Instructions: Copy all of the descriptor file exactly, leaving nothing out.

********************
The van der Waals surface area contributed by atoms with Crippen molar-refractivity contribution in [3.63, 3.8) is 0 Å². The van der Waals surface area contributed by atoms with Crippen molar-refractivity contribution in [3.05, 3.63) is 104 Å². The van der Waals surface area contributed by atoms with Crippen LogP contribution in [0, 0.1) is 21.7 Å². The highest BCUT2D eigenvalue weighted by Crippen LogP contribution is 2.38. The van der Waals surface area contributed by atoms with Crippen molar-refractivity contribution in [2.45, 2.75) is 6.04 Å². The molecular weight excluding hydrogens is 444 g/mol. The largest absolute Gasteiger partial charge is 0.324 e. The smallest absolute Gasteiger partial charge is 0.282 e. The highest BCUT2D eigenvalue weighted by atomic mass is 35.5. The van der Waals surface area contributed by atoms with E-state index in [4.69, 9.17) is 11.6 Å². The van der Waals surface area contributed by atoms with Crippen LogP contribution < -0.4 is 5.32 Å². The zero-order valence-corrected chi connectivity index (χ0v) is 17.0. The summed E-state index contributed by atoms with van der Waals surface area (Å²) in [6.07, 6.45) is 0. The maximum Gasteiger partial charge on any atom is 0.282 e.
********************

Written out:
The van der Waals surface area contributed by atoms with Crippen molar-refractivity contribution in [3.63, 3.8) is 0 Å². The van der Waals surface area contributed by atoms with Crippen molar-refractivity contribution in [3.05, 3.63) is 104 Å². The van der Waals surface area contributed by atoms with Crippen LogP contribution in [0, 0.1) is 21.7 Å². The highest BCUT2D eigenvalue weighted by Crippen LogP contribution is 2.38. The van der Waals surface area contributed by atoms with Crippen molar-refractivity contribution in [2.45, 2.75) is 6.04 Å². The molecular weight excluding hydrogens is 444 g/mol. The largest absolute Gasteiger partial charge is 0.324 e. The smallest absolute Gasteiger partial charge is 0.282 e. The highest BCUT2D eigenvalue weighted by atomic mass is 35.5. The van der Waals surface area contributed by atoms with E-state index in [4.69, 9.17) is 11.6 Å². The van der Waals surface area contributed by atoms with Crippen LogP contribution < -0.4 is 5.32 Å². The zero-order valence-corrected chi connectivity index (χ0v) is 17.0. The summed E-state index contributed by atoms with van der Waals surface area (Å²) in [6.07, 6.45) is 0. The maximum Gasteiger partial charge on any atom is 0.282 e.